The course of Jim Archer’s baseball career – and his life, really – changed forever on a January day in 1961 while he ate lunch at a beach club in Puerto Rico, where he happened to be playing winter ball in preparation for his ninth season in the pros.
“The secretary of the [Puerto Rican] ballclub said you’ve been traded,” Archer recalled in a 2008 interview with the Bristol Herald Courier. “I said ‘The hell I have. Why don’t I know about it?’ Right away, I got a call from [Kansas City owner] Charlie Finley and he said you belong to me now.”
The Baltimore Orioles organization had indeed shipped Archer to the Kansas City Athletics, where he would make his MLB debut as a 28-year-old rookie pitcher that spring and suit up for two eventful seasons with the franchise.
The Wythe County, Virginia, native died on Monday at the age of 87 and his funeral service will be held today at the First United Methodist Church in Tarpon Springs, Florida.
Archer starred at now-defunct Max Meadows High School, where he once pitched a no-hitter and hit two home runs in the same game against rival Rural Retreat.
A two-year stint in the United States Army preempted the early days of his professional career as he bounced around with minor league affiliates of the New York Yankees and Baltimore Orioles.
His teammate with the 1956 York (Pennsylvania) White Roses of the Class B Piedmont League was none other than future Hall of Famer Brooks Robinson.
Archer never was able to crack Baltimore’s big-league rotation, but the left-hander got his chance in Kansas City.
Archer was a good pitcher on a bad team in ‘61, going 9-15 with five saves and a 3.20 ERA in 39 games (25 starts) covering 205 1/3 innings as KC compiled a 61-100 record and finished last in the American League. He finished ninth in the AL in ERA, just behind Jim Bunning and just ahead of Whitey Ford.
Archer faced the eventual World Series champion New York Yankees and their powerful lineup six times over the course of that summer and won twice.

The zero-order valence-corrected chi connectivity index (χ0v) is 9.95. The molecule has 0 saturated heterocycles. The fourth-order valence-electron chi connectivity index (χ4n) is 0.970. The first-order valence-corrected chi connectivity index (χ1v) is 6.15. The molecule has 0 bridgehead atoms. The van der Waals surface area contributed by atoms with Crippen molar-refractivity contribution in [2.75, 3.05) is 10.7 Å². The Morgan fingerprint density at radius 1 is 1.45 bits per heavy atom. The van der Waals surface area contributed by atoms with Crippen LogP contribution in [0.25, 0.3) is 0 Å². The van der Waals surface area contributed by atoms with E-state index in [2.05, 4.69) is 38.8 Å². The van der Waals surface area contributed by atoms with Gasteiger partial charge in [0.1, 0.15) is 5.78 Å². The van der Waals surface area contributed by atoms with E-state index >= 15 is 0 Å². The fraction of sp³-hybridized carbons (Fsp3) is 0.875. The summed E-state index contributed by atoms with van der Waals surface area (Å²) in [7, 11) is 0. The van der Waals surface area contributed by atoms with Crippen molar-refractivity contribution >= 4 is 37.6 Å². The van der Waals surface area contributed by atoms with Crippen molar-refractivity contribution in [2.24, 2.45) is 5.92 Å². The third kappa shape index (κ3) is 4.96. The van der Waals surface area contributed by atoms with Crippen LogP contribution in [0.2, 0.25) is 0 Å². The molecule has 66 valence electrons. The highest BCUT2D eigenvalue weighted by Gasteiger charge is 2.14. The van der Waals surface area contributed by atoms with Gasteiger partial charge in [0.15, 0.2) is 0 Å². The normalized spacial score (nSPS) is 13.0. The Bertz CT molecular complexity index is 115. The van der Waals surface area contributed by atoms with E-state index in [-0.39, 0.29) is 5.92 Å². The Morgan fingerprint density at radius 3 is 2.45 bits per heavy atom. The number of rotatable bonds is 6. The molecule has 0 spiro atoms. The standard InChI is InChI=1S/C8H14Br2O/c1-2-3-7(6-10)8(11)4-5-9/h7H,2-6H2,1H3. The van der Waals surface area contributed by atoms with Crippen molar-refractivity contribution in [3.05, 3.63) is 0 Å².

Roger Maris famously hit his 61st home run off Coeburn, Virginia, native Tracy Stallard to break Babe Ruth’s single-season record that had stood for 34 years. No. 25 that season for Maris came off Archer on June 19 in what was the most memorable of days for the pitcher.
His brother was in town visiting and wanting to get his mind off that evening’s game at Municipal Stadium and hoping to kill some time, Archer and his sibling drove to the Truman Library in nearby Independence for some sight-seeing.
Who did they happen to run into?
Harry Truman, himself.
“He walked in and said, ‘Jim, how are you doing?’ ” Archer recalled in that 2008 interview. “He said, ‘I don’t go to the ballgames anymore, but I know about you and appreciate your work.’ We talked to him for about 35 to 40 minutes. It was absolutely great. My brother couldn’t believe it.”
It got better as Archer pitched a complete-game seven-hitter with six strikeouts as KC eked out a 4-3 win that night.
Archer had success against New York’s legendary tandem of Maris and Mickey Mantle. Maris was 3-for-18 with three strikeouts in his career against the southpaw from Southwest Virginia, while Mantle was 4-for-17 with four Ks.
“I didn’t have much trouble with Maris and Mantle,” Archer recalled 11 years ago. “Mantle hit right-handed off me and I used to give him fits. I had a good breaking ball and the good Lord blessed me with control.”
Archer was relegated to 18 big-league outings the next season for the A’s due to a shoulder ailment and he retired in 1963 after making five appearances for the Class AAA Hawaii Islanders in the Los Angeles Angels farm system.
He eventually found success in the car dealership business and dabbled in politics in the Tampa area after his playing days were done. While his MLB career consisted of just 57 games, the man from Max Meadows always recalled the experience with fondness.
“I really enjoyed my time there,” Archer said in 2008. “I would have played for nothing if they would have fed me and gave me a place to sleep.”
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